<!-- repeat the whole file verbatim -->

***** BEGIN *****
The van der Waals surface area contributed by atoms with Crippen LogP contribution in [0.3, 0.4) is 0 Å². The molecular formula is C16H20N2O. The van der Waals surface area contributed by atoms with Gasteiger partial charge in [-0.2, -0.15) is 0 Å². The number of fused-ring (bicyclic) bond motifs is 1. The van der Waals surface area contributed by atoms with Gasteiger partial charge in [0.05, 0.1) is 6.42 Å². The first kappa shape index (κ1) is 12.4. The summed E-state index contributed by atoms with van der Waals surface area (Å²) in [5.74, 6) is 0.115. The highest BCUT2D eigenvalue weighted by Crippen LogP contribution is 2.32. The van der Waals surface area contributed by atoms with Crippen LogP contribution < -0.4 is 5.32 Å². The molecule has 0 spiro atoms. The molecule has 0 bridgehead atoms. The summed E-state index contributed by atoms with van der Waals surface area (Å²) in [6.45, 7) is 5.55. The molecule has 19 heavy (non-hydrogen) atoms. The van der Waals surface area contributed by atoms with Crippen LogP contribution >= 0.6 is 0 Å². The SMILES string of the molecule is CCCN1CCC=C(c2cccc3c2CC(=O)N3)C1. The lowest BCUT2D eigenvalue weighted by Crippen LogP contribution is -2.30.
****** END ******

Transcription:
The van der Waals surface area contributed by atoms with Crippen LogP contribution in [0.3, 0.4) is 0 Å². The molecular formula is C16H20N2O. The van der Waals surface area contributed by atoms with Gasteiger partial charge in [-0.2, -0.15) is 0 Å². The number of fused-ring (bicyclic) bond motifs is 1. The van der Waals surface area contributed by atoms with Gasteiger partial charge in [0.05, 0.1) is 6.42 Å². The first kappa shape index (κ1) is 12.4. The summed E-state index contributed by atoms with van der Waals surface area (Å²) in [5.74, 6) is 0.115. The highest BCUT2D eigenvalue weighted by Crippen LogP contribution is 2.32. The van der Waals surface area contributed by atoms with Crippen LogP contribution < -0.4 is 5.32 Å². The molecule has 0 spiro atoms. The molecule has 0 bridgehead atoms. The summed E-state index contributed by atoms with van der Waals surface area (Å²) in [6.45, 7) is 5.55. The molecule has 19 heavy (non-hydrogen) atoms. The van der Waals surface area contributed by atoms with Crippen LogP contribution >= 0.6 is 0 Å². The SMILES string of the molecule is CCCN1CCC=C(c2cccc3c2CC(=O)N3)C1. The lowest BCUT2D eigenvalue weighted by Crippen LogP contribution is -2.30.